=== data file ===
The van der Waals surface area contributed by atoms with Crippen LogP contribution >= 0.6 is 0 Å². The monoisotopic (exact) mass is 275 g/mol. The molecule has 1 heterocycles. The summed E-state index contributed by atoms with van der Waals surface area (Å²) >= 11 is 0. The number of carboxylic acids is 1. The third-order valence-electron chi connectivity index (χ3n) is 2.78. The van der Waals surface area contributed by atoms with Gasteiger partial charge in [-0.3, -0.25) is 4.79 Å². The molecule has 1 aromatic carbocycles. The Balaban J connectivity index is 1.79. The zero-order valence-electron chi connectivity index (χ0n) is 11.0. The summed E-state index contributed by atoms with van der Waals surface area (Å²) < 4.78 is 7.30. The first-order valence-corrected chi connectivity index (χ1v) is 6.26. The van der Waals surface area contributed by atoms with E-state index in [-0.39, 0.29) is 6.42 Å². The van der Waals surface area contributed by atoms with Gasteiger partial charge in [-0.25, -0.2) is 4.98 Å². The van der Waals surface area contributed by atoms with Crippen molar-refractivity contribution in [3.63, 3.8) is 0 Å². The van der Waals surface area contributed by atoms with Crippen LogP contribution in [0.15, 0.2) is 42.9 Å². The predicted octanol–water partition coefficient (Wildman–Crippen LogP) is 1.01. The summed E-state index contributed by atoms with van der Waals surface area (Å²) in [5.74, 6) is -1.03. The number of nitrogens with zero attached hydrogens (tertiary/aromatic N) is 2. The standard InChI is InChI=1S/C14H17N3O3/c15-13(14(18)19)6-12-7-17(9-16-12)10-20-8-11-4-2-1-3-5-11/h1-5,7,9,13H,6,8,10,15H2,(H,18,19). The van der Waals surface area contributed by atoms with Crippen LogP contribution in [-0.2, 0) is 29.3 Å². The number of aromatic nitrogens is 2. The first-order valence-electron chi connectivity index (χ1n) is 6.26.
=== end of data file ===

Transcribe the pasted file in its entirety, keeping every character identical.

The van der Waals surface area contributed by atoms with Crippen LogP contribution >= 0.6 is 0 Å². The monoisotopic (exact) mass is 275 g/mol. The molecule has 1 heterocycles. The summed E-state index contributed by atoms with van der Waals surface area (Å²) >= 11 is 0. The number of carboxylic acids is 1. The third-order valence-electron chi connectivity index (χ3n) is 2.78. The van der Waals surface area contributed by atoms with Gasteiger partial charge in [-0.3, -0.25) is 4.79 Å². The molecule has 1 aromatic carbocycles. The Balaban J connectivity index is 1.79. The zero-order valence-electron chi connectivity index (χ0n) is 11.0. The summed E-state index contributed by atoms with van der Waals surface area (Å²) < 4.78 is 7.30. The first-order valence-corrected chi connectivity index (χ1v) is 6.26. The van der Waals surface area contributed by atoms with E-state index in [-0.39, 0.29) is 6.42 Å². The van der Waals surface area contributed by atoms with Gasteiger partial charge in [-0.25, -0.2) is 4.98 Å². The van der Waals surface area contributed by atoms with Crippen molar-refractivity contribution in [3.63, 3.8) is 0 Å². The van der Waals surface area contributed by atoms with Crippen LogP contribution in [0.15, 0.2) is 42.9 Å². The predicted octanol–water partition coefficient (Wildman–Crippen LogP) is 1.01. The summed E-state index contributed by atoms with van der Waals surface area (Å²) in [5.74, 6) is -1.03. The number of nitrogens with zero attached hydrogens (tertiary/aromatic N) is 2. The standard InChI is InChI=1S/C14H17N3O3/c15-13(14(18)19)6-12-7-17(9-16-12)10-20-8-11-4-2-1-3-5-11/h1-5,7,9,13H,6,8,10,15H2,(H,18,19). The van der Waals surface area contributed by atoms with Crippen LogP contribution in [-0.2, 0) is 29.3 Å². The number of aromatic nitrogens is 2. The first-order valence-electron chi connectivity index (χ1n) is 6.26.